President Donald Trump warned on Wednesday that Iran and its proxies could be looking to conduct a “sneak attack” on U.S. assets in Iraq. The president gave no further details but promised heightened retaliation should such an attack happen.
“Upon information and belief, Iran or its proxies are planning a sneak attack on U.S. troops and/or assets in Iraq,” President Trump said in a post on Twitter. “If this happens, Iran will pay a very heavy price, indeed!”
Upon information and belief, Iran or its proxies are planning a sneak attack on U.S. troops and/or assets in Iraq. If this happens, Iran will pay a very heavy price, indeed!
— Donald J. Trump (@realDonaldTrump) April 1, 2020
The president strongly hinted that he was considering striking Iran if its proxy forces attacked American troops, stating that he had “very good information” that Iran-backed militias were planning more assaults. He noted that the U.S. had retaliated after a strike in March by Kata’ib Hezbollah, an Iraqi militia with ties to Iran and that he would directly attack Iranian forces should a similar attack happen again.
While the U.S. and Iran have been at odds for decades, the relationship between the two has deteriorated further in the past two years after President Trump abandoned Iran’s 2015 multilateral nuclear deal, reimposing U.S. sanctions on Tehran.
The relationship soured further after Iranian President Hassan Rouhani said on Wednesday that, with the ongoing global coronavirus pandemic, the U.S. has missed a landmark opportunity to lift the sanctions on his country. This, even though the penalties had not hampered Iran’s fight against the outbreak.
“The United States lost the best opportunity to lift sanctions,” Rouhani said in a televised cabinet meeting.” It was a great opportunity for Americans to apologize … and to lift the unjust and unfair sanctions on Iran.”
“Americans could have used this opportunity and told the Iranian nation that they are not against them,” Rouhani continued. “Their hostility [towards Iran] is obvious.”
While Iranian officials have claimed that the U.S. sanctions have hindered its efforts to curb the outbreak, Rouhani had come on record stating that these sanctions “have failed to hamper our efforts to fight” the coronavirus outbreak.
“We are almost self-sufficient in producing all necessary equipment to fight the coronavirus. We have been much more successful than many other countries in the fight against this disease,” Rouhani added.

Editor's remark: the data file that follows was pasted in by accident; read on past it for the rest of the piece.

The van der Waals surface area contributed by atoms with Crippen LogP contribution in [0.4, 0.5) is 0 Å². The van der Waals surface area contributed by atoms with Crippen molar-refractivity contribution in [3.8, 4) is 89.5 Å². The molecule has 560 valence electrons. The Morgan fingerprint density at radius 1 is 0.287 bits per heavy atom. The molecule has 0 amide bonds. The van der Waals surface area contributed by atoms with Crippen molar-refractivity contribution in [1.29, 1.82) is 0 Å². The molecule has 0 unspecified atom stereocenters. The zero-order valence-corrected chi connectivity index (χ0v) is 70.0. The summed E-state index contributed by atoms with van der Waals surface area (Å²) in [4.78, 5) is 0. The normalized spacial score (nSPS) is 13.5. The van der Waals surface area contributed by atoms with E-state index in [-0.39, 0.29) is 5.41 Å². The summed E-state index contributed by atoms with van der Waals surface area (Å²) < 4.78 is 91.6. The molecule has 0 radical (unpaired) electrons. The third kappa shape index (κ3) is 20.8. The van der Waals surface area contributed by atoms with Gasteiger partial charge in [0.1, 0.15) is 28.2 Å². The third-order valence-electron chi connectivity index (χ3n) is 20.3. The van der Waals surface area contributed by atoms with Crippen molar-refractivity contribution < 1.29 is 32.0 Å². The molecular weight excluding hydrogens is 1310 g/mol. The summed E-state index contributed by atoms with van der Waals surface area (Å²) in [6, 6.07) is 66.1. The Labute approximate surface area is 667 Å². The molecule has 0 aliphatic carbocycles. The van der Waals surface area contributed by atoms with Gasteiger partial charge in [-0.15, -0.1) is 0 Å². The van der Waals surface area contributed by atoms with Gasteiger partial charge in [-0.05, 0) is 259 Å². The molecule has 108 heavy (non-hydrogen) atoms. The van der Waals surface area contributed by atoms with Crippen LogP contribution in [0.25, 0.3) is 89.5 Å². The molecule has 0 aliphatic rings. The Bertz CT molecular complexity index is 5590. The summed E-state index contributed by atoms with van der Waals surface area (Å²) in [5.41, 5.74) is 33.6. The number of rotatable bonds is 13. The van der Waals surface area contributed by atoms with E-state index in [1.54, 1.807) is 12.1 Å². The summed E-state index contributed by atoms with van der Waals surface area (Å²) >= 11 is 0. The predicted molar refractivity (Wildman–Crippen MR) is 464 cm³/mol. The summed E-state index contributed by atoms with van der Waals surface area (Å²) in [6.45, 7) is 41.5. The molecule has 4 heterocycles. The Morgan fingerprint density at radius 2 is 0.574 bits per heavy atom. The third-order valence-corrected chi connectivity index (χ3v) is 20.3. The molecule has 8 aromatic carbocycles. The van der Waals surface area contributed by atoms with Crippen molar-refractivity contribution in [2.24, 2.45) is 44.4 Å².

Despite the claims that it’s antagonizing Iran, the U.S. has offered to send aid to the country. However, Secretary of Defense Mark T. Esper confirmed that the Iranian government had refused an American offer of medical supplies to help them deal with the pandemic. Instead, Esper accused Tehran of doing little to help its own people fight the outbreak, focusing instead on supporting its proxy forces.
“I feel deep concern for the Iranian people,” Esper said. “The important thing is that the Iranian government should focus on them and stop this malign behavior that they’ve been conducting now for over 40 years.”
Back in March, after a rocket attack by Iran-backed militias on Camp Taji left three Americans dead, White House advisers, including Secretary of State Mike Pompeo, privately pushed for more direct attacks on Iranian forces. Pompeo, along with National Security Advisor Robert C. O’Brien and Acting Director of National Intelligence Richard Grenell, argued that bolder action against Iran could break the current cycle of violence and send them back to the negotiating table.
However, the president resisted the proposal, noting in the discussions with the national security team that attacks on Iran, while the country was reeling from the coronavirus, would appear inappropriate. (Related: How is the Pentagon handling the coronavirus pandemic? (The answer may shock you).)
President Trump held out hope Wednesday that his tougher stance on Iran would restart negotiations. According to the president, Tehran was “dying to make a deal” and that if it gave up its ambitions for nuclear weapons negotiations could be settled quickly.
Some military officers, however, have been more skeptical of a stepped-up campaign against Iran and its proxies. Lt. Gen. Robert P. White, who commands American forces in Iraq, wrote in a memo that a new military campaign against the militias would require the sending of thousands more American troops to the country, diverting resources from their current mission to train Iraq to fight the Islamic state.